Many government spending programs result in contributions to politicians and/or political parties. In addition, public-sector workers are organized into unions, and much of the money the unions collect in dues finds its way back to the party most responsible for generous salaries and benefit programs that government workers enjoy. Meanwhile, members of Congress and others in positions to decide who gets government contracts often grow rich — and it’s not always from being a good investor, as many explain when they achieve millionaire status.
All of that is bad enough, but there are also wealth-transfer programs that encourage recipients to vote for those who advocate them.
This does not make for a better America. One key to ending this is term limits for all politicians. The founders envisioned a citizen government, but Washington is full of career politicians. And right now we are seeing how desperate they are to keep it that way.
In response to the April 17 Viewpoints essay “Legalizing polygamy”:
I once felt that polygamy should be strictly a matter between the man and the wives who chose to marry him. It should not be my business nor the government’s to tell a man how many wives he can have.
But my position changed after a recent visit to St. George, Utah, where I had a chance to sit down and speak with several local non-Mormons. They pointed out the following potential scenario, which would have a drastic affect on the lives of many others.
Suppose a man has a wife and three sister wives. That is a family of five. Now suppose each of those wives has two children. The size of the family is now 13. The family could easily number in the twenties or more as time passed. This means that the man would have to feed, shelter and educate that many people in addition to providing other necessities. In all likelihood, the husband would be unable to meet this financial burden and be forced to turn to the state to provide for his family.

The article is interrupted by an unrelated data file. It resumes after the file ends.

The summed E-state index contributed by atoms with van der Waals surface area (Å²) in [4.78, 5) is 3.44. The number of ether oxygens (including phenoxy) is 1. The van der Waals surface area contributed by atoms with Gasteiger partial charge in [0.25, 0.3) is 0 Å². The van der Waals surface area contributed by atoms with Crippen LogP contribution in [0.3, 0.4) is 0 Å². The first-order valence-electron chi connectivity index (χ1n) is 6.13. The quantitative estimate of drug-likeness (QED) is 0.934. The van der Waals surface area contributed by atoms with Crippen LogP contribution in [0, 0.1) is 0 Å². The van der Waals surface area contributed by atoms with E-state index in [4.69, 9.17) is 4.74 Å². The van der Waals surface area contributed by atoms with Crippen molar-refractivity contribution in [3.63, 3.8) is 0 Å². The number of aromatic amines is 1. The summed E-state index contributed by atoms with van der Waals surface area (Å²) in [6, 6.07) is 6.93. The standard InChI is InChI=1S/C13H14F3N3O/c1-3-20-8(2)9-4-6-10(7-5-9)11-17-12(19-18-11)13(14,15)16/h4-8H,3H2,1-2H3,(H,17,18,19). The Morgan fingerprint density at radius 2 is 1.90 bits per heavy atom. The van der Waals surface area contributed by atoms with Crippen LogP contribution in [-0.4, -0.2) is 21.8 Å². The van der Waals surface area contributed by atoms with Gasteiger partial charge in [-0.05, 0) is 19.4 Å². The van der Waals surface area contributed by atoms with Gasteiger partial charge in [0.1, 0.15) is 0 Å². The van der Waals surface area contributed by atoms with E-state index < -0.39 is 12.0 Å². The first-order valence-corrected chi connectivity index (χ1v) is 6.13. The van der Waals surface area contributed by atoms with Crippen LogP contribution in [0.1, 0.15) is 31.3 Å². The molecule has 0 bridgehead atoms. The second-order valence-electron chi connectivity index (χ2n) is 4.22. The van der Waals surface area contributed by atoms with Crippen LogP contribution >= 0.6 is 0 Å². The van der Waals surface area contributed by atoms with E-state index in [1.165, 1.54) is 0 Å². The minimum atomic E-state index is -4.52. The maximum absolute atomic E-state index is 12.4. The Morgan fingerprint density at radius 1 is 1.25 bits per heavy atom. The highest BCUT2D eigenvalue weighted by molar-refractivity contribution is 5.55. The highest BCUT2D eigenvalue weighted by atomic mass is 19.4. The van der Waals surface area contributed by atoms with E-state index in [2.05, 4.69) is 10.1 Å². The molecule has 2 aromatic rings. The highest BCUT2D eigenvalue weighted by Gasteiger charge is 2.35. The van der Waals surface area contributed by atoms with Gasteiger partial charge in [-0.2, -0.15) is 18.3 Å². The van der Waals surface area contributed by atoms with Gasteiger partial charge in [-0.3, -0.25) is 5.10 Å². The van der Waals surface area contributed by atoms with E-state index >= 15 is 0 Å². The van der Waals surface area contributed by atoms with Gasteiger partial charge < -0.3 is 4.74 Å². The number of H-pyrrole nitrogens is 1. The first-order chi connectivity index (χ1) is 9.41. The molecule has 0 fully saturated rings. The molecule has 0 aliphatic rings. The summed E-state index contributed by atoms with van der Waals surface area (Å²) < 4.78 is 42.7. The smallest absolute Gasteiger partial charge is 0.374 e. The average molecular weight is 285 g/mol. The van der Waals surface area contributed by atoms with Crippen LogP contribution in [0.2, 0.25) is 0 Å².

As a Christian, I have no problem with the government helping a traditional family — a man, his wife and their children — through hard times.
I do, however, have a problem with being forced to pay for the actions of people who believe they can take an irresponsible position on the size of their families and expect others to pay for their abuse of the system.
Dawn Richey’s April 16 letter on the gun issue (“Let’s put people ahead of special interests in gun debate”) was full of inaccuracies.
First, automatic weapons have been strictly controlled since the 1930s and have not been used in any of the mass shootings she mentions.
Second, the NRA is not the Evil Empire but has been advocating the safe and responsible use of firearms since 1871 and has always supported the law enforcement community.
Third, if you look at the per capita rates of homicide, we are far safer than many nations. The media sensationalizes any firearm-related deaths. But the death rate by knives and other sharp instruments, as well as blunt instruments, is much higher. Also, the suicide rate by hanging, drowning, cutting and medication overdose is much higher than suicide with firearms.
As a society, we do want to protect our women, children and elderly. We can do that only with responsible firearm possession. But her comment that there “are more of us than them” is confusing. I’m not sure who she sees in those two groups. The majority of mass murders have been committed by terrorists or the mentally ill, not responsible citizens who possess firearms.